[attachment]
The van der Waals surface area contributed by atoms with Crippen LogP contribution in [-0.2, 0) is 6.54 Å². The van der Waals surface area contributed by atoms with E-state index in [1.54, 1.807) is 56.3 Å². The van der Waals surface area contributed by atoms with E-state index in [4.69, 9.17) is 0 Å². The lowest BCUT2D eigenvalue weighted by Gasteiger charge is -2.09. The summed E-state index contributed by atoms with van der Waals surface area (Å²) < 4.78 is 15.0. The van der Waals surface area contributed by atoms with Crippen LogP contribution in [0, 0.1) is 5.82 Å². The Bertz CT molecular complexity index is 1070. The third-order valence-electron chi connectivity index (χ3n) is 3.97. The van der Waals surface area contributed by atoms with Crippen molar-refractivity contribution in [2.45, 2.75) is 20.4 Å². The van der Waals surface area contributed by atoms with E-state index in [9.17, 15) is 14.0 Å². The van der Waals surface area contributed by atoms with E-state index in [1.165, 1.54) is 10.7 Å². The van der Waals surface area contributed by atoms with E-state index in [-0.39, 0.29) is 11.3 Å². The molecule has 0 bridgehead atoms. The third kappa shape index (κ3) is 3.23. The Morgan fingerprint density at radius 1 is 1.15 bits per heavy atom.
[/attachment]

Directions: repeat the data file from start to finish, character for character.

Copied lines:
The van der Waals surface area contributed by atoms with Crippen LogP contribution in [-0.2, 0) is 6.54 Å². The van der Waals surface area contributed by atoms with E-state index in [1.54, 1.807) is 56.3 Å². The van der Waals surface area contributed by atoms with E-state index in [4.69, 9.17) is 0 Å². The lowest BCUT2D eigenvalue weighted by Gasteiger charge is -2.09. The summed E-state index contributed by atoms with van der Waals surface area (Å²) < 4.78 is 15.0. The van der Waals surface area contributed by atoms with Crippen LogP contribution in [0, 0.1) is 5.82 Å². The Bertz CT molecular complexity index is 1070. The third-order valence-electron chi connectivity index (χ3n) is 3.97. The van der Waals surface area contributed by atoms with Crippen molar-refractivity contribution in [2.45, 2.75) is 20.4 Å². The van der Waals surface area contributed by atoms with E-state index in [9.17, 15) is 14.0 Å². The van der Waals surface area contributed by atoms with E-state index in [1.165, 1.54) is 10.7 Å². The van der Waals surface area contributed by atoms with E-state index in [-0.39, 0.29) is 11.3 Å². The molecule has 0 bridgehead atoms. The third kappa shape index (κ3) is 3.23. The Morgan fingerprint density at radius 1 is 1.15 bits per heavy atom.